What advice would you give to the Archbishop of York as he ‘retires’?

2 October 2018 By Victoria Tomlinson

What advice would you give to the Archbishop of York as he ‘retires’? image

I have just been on BBC Radio York commenting on retirement (or unretirement as we prefer to call it!) following the announcement yesterday that the Archbishop of York will retire in 2020, a few days before he is 71.

I was interviewed by the lovely Georgey Spanswick on the Breakfast Show (listen at 1:42:02). She was asking about our research on retirement which showed that 57% of people who retired in the last two years think the concept of ‘retirement’ is outdated.

But I was also talking about what Dr John Sentamu needs to watch out for – we know from helping hundreds of people that this can be a really difficult time of life. Georgey mentioned her ex-father-in-law who had really struggled with this stage of life. I agreed but explained to Georgey that I often use the Kubler Ross grief curve to help people understand what is happening to them when they retire. The Kubler Ross curve is about what happens in bereavement – most people go through a cycle of denial, anger, frustration, depression before they come out to acceptance and enthusiasm again.

When people retire, many are essentially bereaved and grieving for their lost life of work and an identity which carried some kind of status.

So what advice would I give to the Archbishop of York?

The general advice is to take time off and think about what you want, once you have retired. I am now saying – don’t. When you retire you quickly lose confidence and your networks. You don’t have to organise your whole new life, but do have something to do as soon as you leave work where you continue to use your skills and feel relevant. This is more than babysitting your grandchildren.

Ideas could be mentoring someone younger – at a school, university, one of your children’s friends with a business or someone who is having a hard time getting a new job. Think about who you know who is having a hard time and offer support and a listening ear. It could be a charity or even someone at your old work.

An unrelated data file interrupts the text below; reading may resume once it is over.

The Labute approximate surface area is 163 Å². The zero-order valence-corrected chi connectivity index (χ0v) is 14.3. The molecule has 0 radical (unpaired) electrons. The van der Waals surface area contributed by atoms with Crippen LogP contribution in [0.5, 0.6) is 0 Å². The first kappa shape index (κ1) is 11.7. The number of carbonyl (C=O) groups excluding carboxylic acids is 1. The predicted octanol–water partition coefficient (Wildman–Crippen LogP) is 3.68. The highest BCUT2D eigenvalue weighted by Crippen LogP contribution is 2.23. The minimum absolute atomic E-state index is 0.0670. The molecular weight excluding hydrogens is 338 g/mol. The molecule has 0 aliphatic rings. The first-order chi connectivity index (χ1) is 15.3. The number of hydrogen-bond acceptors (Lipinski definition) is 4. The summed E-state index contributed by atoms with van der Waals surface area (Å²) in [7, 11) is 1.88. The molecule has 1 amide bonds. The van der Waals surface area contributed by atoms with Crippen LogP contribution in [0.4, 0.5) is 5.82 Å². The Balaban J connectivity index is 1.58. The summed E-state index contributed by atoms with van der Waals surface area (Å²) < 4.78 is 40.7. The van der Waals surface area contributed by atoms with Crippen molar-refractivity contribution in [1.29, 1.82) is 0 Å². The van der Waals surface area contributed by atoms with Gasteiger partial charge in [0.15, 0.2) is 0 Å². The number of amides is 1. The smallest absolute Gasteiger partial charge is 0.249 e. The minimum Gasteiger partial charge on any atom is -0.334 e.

Think about your new identity. Even if you haven’t sorted out the long term, create a LinkedIn profile that pulls out the skills you want to use – and could be useful to others – in this new life.

Keep up old networks – set up coffees and lunches; reconnect with people from the past and find ways to create new networks, maybe joining business clubs.

The advice I was thinking of for Dr John Sentamu is

– He needs to start planning now – the plan doesn’t have to be perfect, but you will feel more confident if you have a plan. Even if the

– Don’t expect people to beat a path to your door – even if you are Dr John Sentamu, you can’t rely on who you have been to get new opportunities. It is normal for the phones to go dead. The most senior people still have to create a plan, an identity and network to make things happen

– Don’t be surprised if you feel quite low when you leave corporate life – but having a plan will help you to be confident and get your new life shaped more quickly

But …. It is a magical time of your life – make it work for you on your terms. And we can help you to do that at Next-Up. Look at all our videos and stories, become a member. Come to our conference in November we have extended the early bird 50% discount, book now!

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Written by Victoria Tomlinson

Victoria Tomlinson is chief executive and founder of Next-Up. Next-Up supports employers with a range of services for directors, partners and employees to help them understand the impact of retirement on mental health and create a plan to use their skills and experience in new ways to ensure wellbeing. A key part of our role is to inspire people with ideas and contacts, beyond traditional expectations. A former director of EY, she is an international speaker on unretirement, personal branding and using LinkedIn strategically as well as on leadership and women on boards. She mentors chief executives and directors, start-up businesses and ex-offenders. Victoria is Honorary Teaching Fellow at Lancaster University and chaired an advisory board for University of Leeds.

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